Reviews

Amazon

The full sound that comes from this trio is remarkable! Tim Briffa’s guitar is superb throughout the entire album. My favourite is th wa-wa and funkiness on ‘For Your Eyes’. While most people love ‘Girl at the Bus Stop’, the band’s tale of finding love via public transportation, it by no means exemplifies the versatility of this group. ‘She Flies So High’ is the perfect album closer, almost easing one back into the real world after giving oneself over to the band. The band also pays homage to vinyl on the CD version with the sound of a runout groove with the crackle of vinyl before the bonus track….and a very good hidden bonus track at that!. My Drug Hell also promises an added treat for the people who purchase the vinyl version. The only thing better than listening to My Drug Hell play on this CD is seeing them live! (Which I’ve done!) But if they can’t be in your favourite hometown venue, they should at least be in your living room. ‘This is My Drug Hell’ is a MUST-HAVE for anyone who appreciates great music.
(Kristen Leep/kristen@kristenleep.com)

W Magazine (Australia)

This is the first time I’ve heard of My Drug Hell, a three piece band out of the UK.

The whole album was recorded on a 4 track and 8 track without, as the band quotes “no digital shite”. They also thank UK record labels for nothing (ra ra) and take the piss out of record companies and A&R people on the last song ‘It’s Good But….’.

The band definitely keeps the mid 60’s alive using authentic sounds and equipment but some may ask do we need to step back in time once again? Just remember the circle of music trends is always turning and if you like what your hearing why judge it? I’ve listened to this album 10 times and I love it.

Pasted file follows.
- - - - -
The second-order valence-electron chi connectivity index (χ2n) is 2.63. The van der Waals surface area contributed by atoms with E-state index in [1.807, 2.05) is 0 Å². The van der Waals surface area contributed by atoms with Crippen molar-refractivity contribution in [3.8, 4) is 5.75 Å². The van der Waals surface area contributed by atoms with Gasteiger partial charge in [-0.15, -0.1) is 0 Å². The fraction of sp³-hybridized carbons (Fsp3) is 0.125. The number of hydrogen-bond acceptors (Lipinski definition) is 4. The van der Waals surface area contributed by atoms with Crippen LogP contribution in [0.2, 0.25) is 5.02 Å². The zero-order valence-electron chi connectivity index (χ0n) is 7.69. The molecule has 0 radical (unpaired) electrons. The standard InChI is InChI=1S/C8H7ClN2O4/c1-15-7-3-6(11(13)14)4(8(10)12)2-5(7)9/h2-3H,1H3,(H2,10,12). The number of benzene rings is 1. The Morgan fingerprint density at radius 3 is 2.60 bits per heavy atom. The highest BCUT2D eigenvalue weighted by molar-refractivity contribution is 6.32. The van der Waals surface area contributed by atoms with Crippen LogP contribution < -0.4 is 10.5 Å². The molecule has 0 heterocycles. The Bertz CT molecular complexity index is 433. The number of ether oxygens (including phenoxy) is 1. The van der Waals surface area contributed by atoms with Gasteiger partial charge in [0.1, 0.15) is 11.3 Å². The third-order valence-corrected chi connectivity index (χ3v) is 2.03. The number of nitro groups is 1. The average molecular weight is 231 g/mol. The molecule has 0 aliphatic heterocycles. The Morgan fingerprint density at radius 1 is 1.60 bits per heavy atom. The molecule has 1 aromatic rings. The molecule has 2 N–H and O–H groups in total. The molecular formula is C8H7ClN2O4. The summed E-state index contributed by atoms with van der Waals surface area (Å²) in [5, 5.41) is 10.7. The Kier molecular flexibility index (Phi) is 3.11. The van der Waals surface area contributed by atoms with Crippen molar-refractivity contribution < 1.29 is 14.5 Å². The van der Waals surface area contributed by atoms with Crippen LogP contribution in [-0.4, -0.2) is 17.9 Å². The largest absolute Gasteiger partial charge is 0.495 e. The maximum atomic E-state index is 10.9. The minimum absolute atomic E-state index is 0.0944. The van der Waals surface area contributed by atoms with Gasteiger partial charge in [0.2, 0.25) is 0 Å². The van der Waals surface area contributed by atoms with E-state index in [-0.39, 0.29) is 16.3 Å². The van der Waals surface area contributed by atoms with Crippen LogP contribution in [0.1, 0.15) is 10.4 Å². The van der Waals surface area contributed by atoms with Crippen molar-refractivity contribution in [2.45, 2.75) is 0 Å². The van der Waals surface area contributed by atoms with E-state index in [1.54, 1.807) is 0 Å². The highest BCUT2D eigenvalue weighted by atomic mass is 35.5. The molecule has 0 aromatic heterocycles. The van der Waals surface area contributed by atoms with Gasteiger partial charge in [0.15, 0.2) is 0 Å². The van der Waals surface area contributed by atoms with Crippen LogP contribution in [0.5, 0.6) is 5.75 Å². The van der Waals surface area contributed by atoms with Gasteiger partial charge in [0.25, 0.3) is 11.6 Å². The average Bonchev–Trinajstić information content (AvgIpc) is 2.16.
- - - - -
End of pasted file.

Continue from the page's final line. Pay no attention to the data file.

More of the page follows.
(Gene)

Select (UK)

A foray into the indie charts with ‘Girl at the Bus Stop’ and some plays on Radio One’s Evening Session hinted that something was just round the corner for London three-piece My Drug Hell-especially with a name half-inched from one of the nineties coolest t-shirts. This steaming debut shows they’re spoiled for choice on the follow-up front. They barge into the Britpop picture somewhere between Supergrass and Gene, but singer/guitarist Tim Briffa’s crew are neither as foppish nor laddish. They don’t sound like The Smiths, either.

Sixties-style tunes, with hints of McCartney and Arthur Lee, rub up next to some rickety, funky rock. And Briffa knows that at times it’s cool to be gauche. Offhand lyrics and lean, pristine pop constructions weave suddenly with incongruous wah-wah guitar-with eyebrow-raising lines like: “Kept thinking of the time our lips first met/Now there’s a hole in my television set/Well I guess/Well, I was upset”, and a real howler: “It’s not hard to foretell/They’ll have your name in lights/And my name mis-spelled”. All human life is here, from the bus stop to the drug hell that is ‘Teen Psycho Nightmare’. This could be recommended as one to look out for, but trying to resist it might be the issue.
(Mike Barnes)